Other areas that can help improve cost optimization and controls may require a small upfront investment; however, the ROIs will be seen quickly:

  • Removing VCT and LVT from facilities is a quick way to reduce maintenance costs (average $.35 to $.55/sq. ft./occurrence), and the ability to polish and stain concrete can quickly change the entire look and feel of office spaces.
  • Adding compactors and bailers for waste, recycling, and cardboard can improve the quality of materials and increase the value received from selling them with little or no contamination.
  • Composting in facilities with full-service cafeterias removes wet waste from the compactors, reducing the weight being hauled from the facility.
  • Compost services have also improved via containers that control smell and pest issues, allowing the compost to become fertilizer downstream.
  • Revamping a facility to use LED lights will help drive down energy costs.
  • Landscaping frequencies moved from once a week to every eight or nine days, depending on the region of the world the facility is in, can result in savings year over year.

These ideas and more can be brought into companies through corporate real estate and integrated facilities management to improve efficiencies, drive cost savings, and improve the sustainability efforts of the company, its occupants, and the community.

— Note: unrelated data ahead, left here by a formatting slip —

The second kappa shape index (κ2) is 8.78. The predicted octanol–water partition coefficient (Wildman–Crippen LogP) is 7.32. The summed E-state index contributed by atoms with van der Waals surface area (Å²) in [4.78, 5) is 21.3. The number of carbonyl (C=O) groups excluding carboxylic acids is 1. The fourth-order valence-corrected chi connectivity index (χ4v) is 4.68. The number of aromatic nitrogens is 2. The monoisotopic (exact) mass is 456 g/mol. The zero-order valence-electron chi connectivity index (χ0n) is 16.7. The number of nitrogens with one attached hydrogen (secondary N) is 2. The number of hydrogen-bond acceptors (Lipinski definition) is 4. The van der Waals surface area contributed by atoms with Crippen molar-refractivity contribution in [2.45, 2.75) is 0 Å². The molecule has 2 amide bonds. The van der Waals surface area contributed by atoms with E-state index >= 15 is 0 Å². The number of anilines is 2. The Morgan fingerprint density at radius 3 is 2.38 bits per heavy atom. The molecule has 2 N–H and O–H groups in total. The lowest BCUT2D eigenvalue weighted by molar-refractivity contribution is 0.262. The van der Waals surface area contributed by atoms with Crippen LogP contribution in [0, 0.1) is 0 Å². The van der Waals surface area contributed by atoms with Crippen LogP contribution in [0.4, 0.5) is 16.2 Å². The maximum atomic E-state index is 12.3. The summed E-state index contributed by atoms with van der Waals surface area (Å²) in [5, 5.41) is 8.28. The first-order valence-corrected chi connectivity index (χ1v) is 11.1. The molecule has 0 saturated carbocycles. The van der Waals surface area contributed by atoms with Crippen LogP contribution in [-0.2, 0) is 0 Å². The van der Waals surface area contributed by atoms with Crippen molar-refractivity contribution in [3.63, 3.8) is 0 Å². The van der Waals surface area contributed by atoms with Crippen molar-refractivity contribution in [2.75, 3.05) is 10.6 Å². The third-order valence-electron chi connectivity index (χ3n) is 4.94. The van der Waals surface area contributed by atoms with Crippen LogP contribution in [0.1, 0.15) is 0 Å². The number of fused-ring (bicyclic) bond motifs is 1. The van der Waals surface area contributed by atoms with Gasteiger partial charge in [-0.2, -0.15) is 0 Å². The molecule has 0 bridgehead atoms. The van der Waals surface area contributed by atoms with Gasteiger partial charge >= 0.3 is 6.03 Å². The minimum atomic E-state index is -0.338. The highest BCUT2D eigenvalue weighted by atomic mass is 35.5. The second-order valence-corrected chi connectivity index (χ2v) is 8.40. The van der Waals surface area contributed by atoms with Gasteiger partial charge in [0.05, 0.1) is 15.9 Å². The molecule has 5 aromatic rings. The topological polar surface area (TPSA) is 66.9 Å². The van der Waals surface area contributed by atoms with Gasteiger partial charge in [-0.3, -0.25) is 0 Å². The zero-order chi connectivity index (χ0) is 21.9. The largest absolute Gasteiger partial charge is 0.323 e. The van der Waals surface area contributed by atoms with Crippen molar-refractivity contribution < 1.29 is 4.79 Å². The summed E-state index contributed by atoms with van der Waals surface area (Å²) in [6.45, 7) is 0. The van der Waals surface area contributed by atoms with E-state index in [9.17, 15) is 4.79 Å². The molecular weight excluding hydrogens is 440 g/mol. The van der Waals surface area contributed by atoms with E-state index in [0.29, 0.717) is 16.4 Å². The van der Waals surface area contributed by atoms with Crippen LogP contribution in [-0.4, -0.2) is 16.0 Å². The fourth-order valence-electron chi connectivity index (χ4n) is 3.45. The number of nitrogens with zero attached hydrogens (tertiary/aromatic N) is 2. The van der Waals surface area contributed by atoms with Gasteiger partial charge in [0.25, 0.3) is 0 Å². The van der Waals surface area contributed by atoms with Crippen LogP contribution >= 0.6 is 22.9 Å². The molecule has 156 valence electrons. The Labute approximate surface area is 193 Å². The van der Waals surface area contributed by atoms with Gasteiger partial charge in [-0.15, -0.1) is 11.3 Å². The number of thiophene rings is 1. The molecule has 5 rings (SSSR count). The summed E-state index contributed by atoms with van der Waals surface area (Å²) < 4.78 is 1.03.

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Firms’ CRE teams, IFM firms, and third-party service provider organizations are the experts in both real estate and service delivery management. This combined group is responsible for leading their firms through these uncommon, unexpected, or unavoidable headwinds.

As the trusted advisors for corporate real estate, and with the skills, tools, and knowledge to guide those who trust this industry’s experts, it seems that these headwinds can be and will be overcome, resulting in calmer times for firms, their partners in the CRE world, and everyone who touches business and corporate real estate.

Corporate Real EstateKelley is a Global Operations SME at JLL. He has spent 24 years in the janitorial industry as SVP, two years at CBRE as a strategic sourcing manager, and six years at JLL.